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“Valerie Bertinelli is a beautiful person inside and out, no matter what her dress size may be”

Amanda Tackett

Lake Orion, Mich.

I was thrilled to see my longtime idol Valerie Bertinelli on your cover. I applaud her courage for confronting her food issues. I’m happy to say she is still my idol, but now for a different reason.

Debbie Wallace
Highland Lakes, N.J.

I admire Valerie for wanting to lose weight so she’ll be healthy and feel better, and not so she can fit the Hollywood stereotype of being a size 0. Her biggest success, however, is being a wonderful mother to her son.

Laurie Klitchko
Dallastown, Pa.

If Valerie doesn’t feel comfortable at her current weight, I can’t blame her for wanting to do something about it. But it was insensitive of you to equate being fat with being a size 14. Some of us will never be a size 2, or even a size 10. And guess what, we are not fat. We are beautiful.

Jennifer Moore
Arlington, Vt.


While I am glad that the two spring breakers who fell overboard are okay, I think they owe their captain a huge apology. This may be a case of spring break partying gone wrong, at the expense of their fellow passengers and the crew.

Jennifer Arnold
Redding, Calif.


You published an article alleging that members of my family held African-Americans in virtual slavery into the ’60s. My great-great-grandfather William Starke Gordon (1814-1867) died immediately after the Civil War. He certainly held no one in bondage. His two sons divided his plantation, and four of his grandchildren lived in a compound on half of the estate. None ever had a tenant but were dairy farmers and, at best, hired day labor. One son, DeWitt Gordon, had tenants, and suffered enormously. In a suit that set precedent in the Mississippi Supreme Court, allowing armed defense of property, he described defending his tenants from the Ku Klux Klan in about 1895, when he killed a Klansman. I hold the concept of slavery to be abominable and deplorable, and the segregation that grew from it to be an abhorrent stain on our American history. I wish you would print our side of this disgusting lie perpetrated on our family and friends, both European and Afro-American.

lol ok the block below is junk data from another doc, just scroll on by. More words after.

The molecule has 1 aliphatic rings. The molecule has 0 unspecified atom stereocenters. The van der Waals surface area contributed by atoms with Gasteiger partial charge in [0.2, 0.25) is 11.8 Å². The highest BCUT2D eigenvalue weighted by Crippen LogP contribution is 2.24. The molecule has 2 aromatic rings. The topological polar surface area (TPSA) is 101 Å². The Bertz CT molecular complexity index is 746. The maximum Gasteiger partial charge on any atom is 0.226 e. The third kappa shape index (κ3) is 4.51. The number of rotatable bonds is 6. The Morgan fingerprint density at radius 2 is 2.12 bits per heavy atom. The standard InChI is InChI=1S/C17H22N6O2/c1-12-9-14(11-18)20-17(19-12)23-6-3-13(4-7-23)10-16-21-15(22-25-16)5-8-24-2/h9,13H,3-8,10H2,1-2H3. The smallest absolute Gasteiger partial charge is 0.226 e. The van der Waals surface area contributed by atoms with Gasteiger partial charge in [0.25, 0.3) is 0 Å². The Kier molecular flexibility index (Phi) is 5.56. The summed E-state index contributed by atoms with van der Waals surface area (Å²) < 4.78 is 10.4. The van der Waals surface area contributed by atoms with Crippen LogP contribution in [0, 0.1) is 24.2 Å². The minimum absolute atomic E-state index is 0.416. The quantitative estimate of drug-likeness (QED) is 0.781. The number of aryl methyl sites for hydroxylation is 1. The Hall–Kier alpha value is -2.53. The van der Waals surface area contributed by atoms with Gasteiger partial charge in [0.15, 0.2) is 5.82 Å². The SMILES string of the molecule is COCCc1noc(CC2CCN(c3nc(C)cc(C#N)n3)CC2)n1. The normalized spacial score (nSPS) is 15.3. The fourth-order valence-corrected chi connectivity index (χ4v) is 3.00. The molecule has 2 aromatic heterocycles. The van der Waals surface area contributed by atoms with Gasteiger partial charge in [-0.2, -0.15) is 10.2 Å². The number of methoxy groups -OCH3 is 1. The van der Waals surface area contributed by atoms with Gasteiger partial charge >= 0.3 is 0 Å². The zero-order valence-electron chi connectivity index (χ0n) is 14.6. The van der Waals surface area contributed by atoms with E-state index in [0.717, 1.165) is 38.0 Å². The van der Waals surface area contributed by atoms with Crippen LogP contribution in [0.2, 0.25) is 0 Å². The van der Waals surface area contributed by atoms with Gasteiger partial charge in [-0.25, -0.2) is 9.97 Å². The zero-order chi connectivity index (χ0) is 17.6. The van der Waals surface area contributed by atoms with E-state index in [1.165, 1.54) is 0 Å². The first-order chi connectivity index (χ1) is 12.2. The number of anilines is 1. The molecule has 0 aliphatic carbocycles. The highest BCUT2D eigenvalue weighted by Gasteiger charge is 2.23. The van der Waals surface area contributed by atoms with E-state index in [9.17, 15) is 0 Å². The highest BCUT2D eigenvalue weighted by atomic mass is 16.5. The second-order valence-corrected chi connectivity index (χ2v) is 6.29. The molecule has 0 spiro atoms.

Joseph D. Gordon Jr.

Grand Prairie, Texas


Since PEOPLE’s story on the Andre Sobel River of Life Foundation ran, we have been inundated with so many requests from single caregivers with seriously ill children that we are unable to handle them. According to our policy, we only work through the social workers at our 12 affiliated partner hospitals. We will be launching a special initiative, When Compassion Can’t Wait. For more information, visit our Web site at

Valerie Sobel
President, River of Life Foundation


Readers were unanimous in saluting former CBS Early Show anchor René Syler for her difficult decision to have a double prophylactic mastectomy. “Wow, I just read my life story,” writes Kim Chaikin of Gaithersburg, Md. “I, too, underwent the procedure, and it was the best decision I ever made. My mother and my sister were both diagnosed with breast cancer, and I determined I was going to be in charge of my destiny, not some potential disease.” Other readers who had the surgery echoed the importance they placed on family history. “Both my grandmothers died young with breast cancer,” writes Jan Johnson of Boulder, Colo. “My sister and I both tested positive for the breast cancer gene, and I had the procedure with immediate reconstruction just eight weeks ago. Syler’s account will help thousands of women realize they have a proactive choice.”

In our April 30 issue, shooting victim Rachael Hill was described as having a Web page on fantasy art. She did not. In the same issue, Mona Samaha’s first name was misspelled.